AbstractIn 1992 the United Nations Conference on Environment and Development (the Rio Earth Summit) addressed two linked global crises: climate change and biodiversity decline. The Convention on Biological Diversity and the United Nations Framework Convention on Climate Change were opened simultaneously for signature. Climate change provides an urgent incentive to develop mechanisms to reduce or prevent further degradation of ecosystems particularly through deforestation. Working together, abatement in this ecosystem sector and in the energy sector could drive most global emissions reductions.
However, negotiations leading to the 1997 Kyoto Protocol, which crystallized the commitment of the UNFCCC, forfeited the inclusion of the ecosystem sector for largely political and ideological reasons. This thesis by prior publications suggests that the result is the decoupling of the ecosystem sector from climate change policy, and that this continues to drive discordant policies at international, national and regional levels.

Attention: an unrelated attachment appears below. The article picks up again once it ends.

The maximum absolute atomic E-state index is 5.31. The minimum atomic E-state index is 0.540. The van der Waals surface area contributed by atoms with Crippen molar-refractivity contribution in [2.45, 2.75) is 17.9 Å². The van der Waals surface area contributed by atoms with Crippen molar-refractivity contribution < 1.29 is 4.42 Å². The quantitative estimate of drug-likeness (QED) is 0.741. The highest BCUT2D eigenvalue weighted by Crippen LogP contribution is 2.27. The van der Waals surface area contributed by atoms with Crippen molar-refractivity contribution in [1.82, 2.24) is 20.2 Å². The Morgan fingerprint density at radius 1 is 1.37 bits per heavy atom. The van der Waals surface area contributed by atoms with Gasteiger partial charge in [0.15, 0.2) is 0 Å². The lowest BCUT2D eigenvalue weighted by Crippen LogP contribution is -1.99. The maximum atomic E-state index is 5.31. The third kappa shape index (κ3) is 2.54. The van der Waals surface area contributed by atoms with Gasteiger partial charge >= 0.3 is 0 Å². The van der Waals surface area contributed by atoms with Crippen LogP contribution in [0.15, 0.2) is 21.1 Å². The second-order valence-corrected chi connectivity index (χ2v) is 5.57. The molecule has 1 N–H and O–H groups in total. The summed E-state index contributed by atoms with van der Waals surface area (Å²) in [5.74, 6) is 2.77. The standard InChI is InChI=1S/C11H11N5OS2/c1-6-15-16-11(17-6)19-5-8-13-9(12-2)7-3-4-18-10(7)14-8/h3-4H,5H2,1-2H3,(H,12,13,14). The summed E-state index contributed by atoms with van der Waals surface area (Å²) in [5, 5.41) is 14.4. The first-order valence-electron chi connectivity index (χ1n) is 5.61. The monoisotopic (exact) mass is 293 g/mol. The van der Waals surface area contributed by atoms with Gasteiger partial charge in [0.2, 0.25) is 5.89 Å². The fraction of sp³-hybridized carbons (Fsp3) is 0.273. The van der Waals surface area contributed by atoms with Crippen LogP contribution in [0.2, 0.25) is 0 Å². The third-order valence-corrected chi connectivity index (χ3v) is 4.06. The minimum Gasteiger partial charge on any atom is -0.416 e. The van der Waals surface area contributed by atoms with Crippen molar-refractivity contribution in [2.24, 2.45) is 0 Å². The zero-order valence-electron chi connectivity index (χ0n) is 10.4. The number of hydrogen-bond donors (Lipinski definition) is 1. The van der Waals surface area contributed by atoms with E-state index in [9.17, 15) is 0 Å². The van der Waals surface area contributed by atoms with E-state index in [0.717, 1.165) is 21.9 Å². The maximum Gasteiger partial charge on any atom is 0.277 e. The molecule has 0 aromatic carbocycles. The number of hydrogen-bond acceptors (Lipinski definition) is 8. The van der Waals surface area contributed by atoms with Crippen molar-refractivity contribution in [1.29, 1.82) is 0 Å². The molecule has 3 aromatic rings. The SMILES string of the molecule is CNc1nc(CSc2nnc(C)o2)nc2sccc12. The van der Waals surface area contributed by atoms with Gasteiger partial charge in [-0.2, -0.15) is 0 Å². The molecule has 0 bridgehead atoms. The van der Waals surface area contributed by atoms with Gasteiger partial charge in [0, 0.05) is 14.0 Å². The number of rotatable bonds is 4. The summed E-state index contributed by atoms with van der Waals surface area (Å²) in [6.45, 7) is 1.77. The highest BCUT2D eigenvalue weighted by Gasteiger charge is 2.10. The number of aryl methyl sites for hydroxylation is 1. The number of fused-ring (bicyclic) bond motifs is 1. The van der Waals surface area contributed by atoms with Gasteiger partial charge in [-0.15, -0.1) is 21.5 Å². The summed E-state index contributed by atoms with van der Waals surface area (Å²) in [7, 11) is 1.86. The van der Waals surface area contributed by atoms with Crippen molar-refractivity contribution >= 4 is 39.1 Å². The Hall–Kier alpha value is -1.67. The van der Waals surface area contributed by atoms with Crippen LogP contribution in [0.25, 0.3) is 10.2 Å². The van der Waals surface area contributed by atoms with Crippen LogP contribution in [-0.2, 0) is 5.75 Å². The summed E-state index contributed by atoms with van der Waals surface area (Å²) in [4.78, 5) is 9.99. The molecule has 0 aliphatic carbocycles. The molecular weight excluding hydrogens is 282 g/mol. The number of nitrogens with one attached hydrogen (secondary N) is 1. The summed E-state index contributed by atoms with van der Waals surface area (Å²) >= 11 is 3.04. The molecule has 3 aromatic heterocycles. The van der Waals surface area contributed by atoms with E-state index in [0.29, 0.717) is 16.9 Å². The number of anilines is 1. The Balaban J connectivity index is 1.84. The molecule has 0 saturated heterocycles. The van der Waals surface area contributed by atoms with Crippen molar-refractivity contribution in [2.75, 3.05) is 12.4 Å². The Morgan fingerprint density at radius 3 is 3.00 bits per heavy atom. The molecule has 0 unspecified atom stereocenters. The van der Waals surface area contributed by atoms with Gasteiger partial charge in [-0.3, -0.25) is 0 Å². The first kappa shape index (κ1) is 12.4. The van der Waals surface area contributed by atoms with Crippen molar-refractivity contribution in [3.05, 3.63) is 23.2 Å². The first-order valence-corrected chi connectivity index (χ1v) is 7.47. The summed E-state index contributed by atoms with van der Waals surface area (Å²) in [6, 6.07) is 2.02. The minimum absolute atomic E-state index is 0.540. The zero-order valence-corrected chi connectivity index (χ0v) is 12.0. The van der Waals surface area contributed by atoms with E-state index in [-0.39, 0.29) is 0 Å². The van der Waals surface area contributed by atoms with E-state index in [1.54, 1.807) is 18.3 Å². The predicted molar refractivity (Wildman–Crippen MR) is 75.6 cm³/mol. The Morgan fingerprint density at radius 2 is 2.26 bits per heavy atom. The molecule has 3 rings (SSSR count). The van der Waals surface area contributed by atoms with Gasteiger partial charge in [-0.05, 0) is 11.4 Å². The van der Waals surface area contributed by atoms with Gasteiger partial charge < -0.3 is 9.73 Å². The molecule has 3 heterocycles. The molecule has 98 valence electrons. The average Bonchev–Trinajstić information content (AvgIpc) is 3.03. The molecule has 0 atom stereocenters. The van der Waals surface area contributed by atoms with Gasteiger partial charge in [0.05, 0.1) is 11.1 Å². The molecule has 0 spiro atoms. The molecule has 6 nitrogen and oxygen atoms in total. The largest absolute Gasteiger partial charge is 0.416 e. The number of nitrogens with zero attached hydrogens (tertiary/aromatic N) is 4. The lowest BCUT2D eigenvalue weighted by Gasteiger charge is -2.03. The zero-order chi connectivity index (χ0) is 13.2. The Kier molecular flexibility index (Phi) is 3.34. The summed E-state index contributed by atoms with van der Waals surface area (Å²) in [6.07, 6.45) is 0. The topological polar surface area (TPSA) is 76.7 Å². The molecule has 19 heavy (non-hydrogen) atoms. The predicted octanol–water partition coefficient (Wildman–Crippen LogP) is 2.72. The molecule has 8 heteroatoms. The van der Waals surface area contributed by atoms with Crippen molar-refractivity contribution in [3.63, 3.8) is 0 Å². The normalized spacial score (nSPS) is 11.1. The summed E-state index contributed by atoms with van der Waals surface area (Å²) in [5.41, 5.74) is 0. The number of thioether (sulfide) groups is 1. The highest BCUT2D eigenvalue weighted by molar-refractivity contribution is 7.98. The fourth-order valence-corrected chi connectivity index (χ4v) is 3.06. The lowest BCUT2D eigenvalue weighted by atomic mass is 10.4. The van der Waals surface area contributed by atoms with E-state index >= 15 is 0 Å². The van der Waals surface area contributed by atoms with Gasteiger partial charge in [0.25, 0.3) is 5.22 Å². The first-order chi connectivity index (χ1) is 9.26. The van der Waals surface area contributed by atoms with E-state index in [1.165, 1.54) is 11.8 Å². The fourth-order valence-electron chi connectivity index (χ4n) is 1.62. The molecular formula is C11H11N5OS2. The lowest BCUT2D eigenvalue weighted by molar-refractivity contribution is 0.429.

The European Union, for instance, does not permit credits derived from ecosystems in its emissions trading scheme, the largest in the world, and will not consider them until after 2020. The concept of reducing emissions from deforestation and forest degradation (REDD) emerged to fill the gap left by the forfeiture of the ecosystem sector. But the implementation of REDD is held back by the slow pace of international climate change policy processes, and lacks financial support. Meanwhile deforestation continues at alarming rates. In Australia, the complex design of the Carbon Farming Initiative takes its cue from the Kyoto Protocol, hindering uptake and militating against the role of ecosystems in climate mitigation. This thesis interrogates the reasons for the lack of funding for REDD and provides a practical financial solution, called iREDD, to project-level private investment. A framework for integrating the ecosystem sector into landscape-scale climate mitigation approaches using Australia’s Natural Resources Management (NRM) framework is also developed.
|Date of Award||2014|
|Supervisor||Donald Franklin (Supervisor)|